Birchmont Drive: Assessment appeals filed in court
BEMIDJI – Residents disputing assessments for a utility extension project on Birchmont Drive filed appeals in Beltrami County District Court this week.
The appeals were expected, as dozens of residents filed objections to both Northern Township and the city of Bemidji before they passed the assessment rolls in separate meetings in recent weeks. The appeals, filed by Hawley, Minn.-based lawyer Zenas Baer, names Northern Township and Bemidji as respondents.
City attorney Al Felix said Friday the city was served late Wednesday afternoon with the appeal. Felix said city staff will discuss how to move forward in the coming days.
Jason J. Kuboushek, a Bloomington, Minn-based lawyer who is representing Northern Township, said the next step will be filing a response on behalf of the township as well as meeting with the town board to discuss the issue. He said settlement could be up for discussion, as well as the potential for success in court.
The Bemidji city council and staff, along with the Northern Town Board and Kuboushek, attempted to discuss potential settlement options in a closed meeting last month. But they decided against having the meeting due to a challenge from the Pioneer regarding open meeting laws.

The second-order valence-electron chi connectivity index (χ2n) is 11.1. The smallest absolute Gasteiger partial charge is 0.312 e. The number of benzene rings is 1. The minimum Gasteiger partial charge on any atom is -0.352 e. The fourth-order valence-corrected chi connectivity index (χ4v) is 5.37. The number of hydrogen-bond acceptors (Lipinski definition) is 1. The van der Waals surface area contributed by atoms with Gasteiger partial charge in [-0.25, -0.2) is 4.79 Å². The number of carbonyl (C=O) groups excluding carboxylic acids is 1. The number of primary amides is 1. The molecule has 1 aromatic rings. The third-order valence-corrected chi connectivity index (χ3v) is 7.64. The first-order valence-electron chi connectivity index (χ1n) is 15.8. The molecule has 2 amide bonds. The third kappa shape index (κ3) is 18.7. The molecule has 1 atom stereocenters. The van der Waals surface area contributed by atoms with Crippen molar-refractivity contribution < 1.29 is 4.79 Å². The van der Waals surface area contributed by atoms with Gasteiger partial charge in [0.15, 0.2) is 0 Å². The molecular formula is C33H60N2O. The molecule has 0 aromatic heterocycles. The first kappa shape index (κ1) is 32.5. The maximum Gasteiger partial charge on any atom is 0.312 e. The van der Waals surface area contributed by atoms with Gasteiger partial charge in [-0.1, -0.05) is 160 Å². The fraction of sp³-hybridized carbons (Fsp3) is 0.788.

The filing claims that the properties don’t receive a special benefit from the utility improvement and that the model used to determine that benefit is “not widely accepted within the appraisal community,” according to a copy of the filing provided by Baer’s office. The proposed assessment roll totals about $1.4 million.
The appeal comes after the case went to court twice since 2008, when water and sewer utility extensions were made on Birchmont Drive.
A judge ordered Northern Township to reassess the properties in 2009. The case was then dismissed earlier this year after the township vacated its reassessment roll after a miscalculation was discovered.
The third assessments were mailed out in August. Previously, Northern Township went to court over the utilities. But several properties have recently been annexed into the city, and five of those property owners are disputing the assessments.